Your instructor should tell you how many pages or words she wants in this writing assignment. If she doesn’t make it clear, ask her about the exact expectation. This will help you because it will give you more clarity about the final outcome.
Let’s assume that you have to write 1000 words. If that is the case, and you know from the previous step that your essay will have three supporting points, then it’s easy for you to create the following outline:
Once you have this picture clear in your head (or, better – on paper), this contributes to your clarity about this writing assignment tremendously.
Note that this is a nice outline, too. Is it possible to have an outline without even knowing what you’re writing about? Absolutely! And the diagram above is the proof.
Remember, the more you can know and decide early on, the easier the rest of the process.
Step 3. List any other known facts about this assignment
By now, you know your overall structure down to the word count for each section of the paper. Now, using your assignment description, make a bulleted list of other details that you know for sure about this assignment.
For example, you may know that:
- It should be about one of the main characters of the play (maybe it has to be about one particular character)
- You should answer one or more specific questions. Write them down in order.
- You must include some kind of a figure of speech, such as a metaphor or a simile.
Whatever you know for sure, make a concise list of things that your professor has made clear.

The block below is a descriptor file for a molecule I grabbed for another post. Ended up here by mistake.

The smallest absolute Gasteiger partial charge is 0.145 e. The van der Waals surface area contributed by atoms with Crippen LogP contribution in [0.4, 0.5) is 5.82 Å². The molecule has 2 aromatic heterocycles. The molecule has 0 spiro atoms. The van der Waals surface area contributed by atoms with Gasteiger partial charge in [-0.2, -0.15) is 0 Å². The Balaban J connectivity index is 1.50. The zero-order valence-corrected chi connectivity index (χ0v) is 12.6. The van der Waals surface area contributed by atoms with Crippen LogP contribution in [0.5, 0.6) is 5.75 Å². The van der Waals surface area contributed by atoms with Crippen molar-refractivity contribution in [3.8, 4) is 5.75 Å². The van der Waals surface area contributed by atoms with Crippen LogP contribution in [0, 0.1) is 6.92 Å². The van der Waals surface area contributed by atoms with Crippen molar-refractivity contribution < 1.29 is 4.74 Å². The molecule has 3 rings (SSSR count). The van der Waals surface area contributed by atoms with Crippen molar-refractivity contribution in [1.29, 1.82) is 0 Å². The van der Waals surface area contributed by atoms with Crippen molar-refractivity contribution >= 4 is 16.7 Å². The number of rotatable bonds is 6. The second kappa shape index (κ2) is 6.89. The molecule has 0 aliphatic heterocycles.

Guess what! Now you’re ready for the rest of the prewriting process. Now, as you do the other techniques, your brain will know very well what to look for.
This means that you’ll get this assignment done a lot faster, and you’ll have an easier time doing the actual writing.
The last tip I’ll give you in this technique is to minimize the rest of your prewriting. Try to get the main point as soon as possible. Then, try to get the three supporting points as quickly as you can, too.
Once you have these bits of information, stop the prewriting and get to writing. And if you need help with essay writing in general, I wrote a detailed tutorial on essay writing for beginners you might want to check out.
Prewriting Strategy 2. Listing
Listing is a type of brainstorming in which you simply create a bulleted list of ideas you may use in your essay. We already did a brief listing exercise in step 3 above.
This technique is broad and should result in a list of all ideas you could possibly use.
It’s essentially a brain dump. Just get any and all ideas relevant to the assignment on paper (or on the bulleted list in your word processor).
Because you’ve already done Pre-Structuring, your ideas will flow faster, and you’ll begin to notice how they relate to one another.
If you make associations between ideas as you populate the list, you can nest items under bigger ideas, creating a kind of a hierarchy. For example:
- Beethoven wrote his music primarily for nobility
- Beethoven wrote simpler music to please the crowd
- Beethoven also wrote more complex music to satisfy his creative genius
- His quartets
- Other chamber music
- His symphonies
- Beethoven’s genius made his professional life difficult
If you see ideas relevant to a certain bigger point, list them under that point. Or, you can simply keep listing items one after another until you’re out of ideas. And you can group items together in the next prewriting technique.
Prewriting Strategy 3. Mind-mapping
This strategy is especially useful after you’ve implemented the listing technique above. It is also known as “clustering” because you’re lumping together ideas that have something in common.
This is where you’re getting closer to identifying your main and supporting points as per the Pre-Structuring strategy you’ve done previously.
You can do mind-mapping on a piece of paper. You can even do it in the list of ideas you just generated, in which case you’ll nest related ideas under more general ones in the list.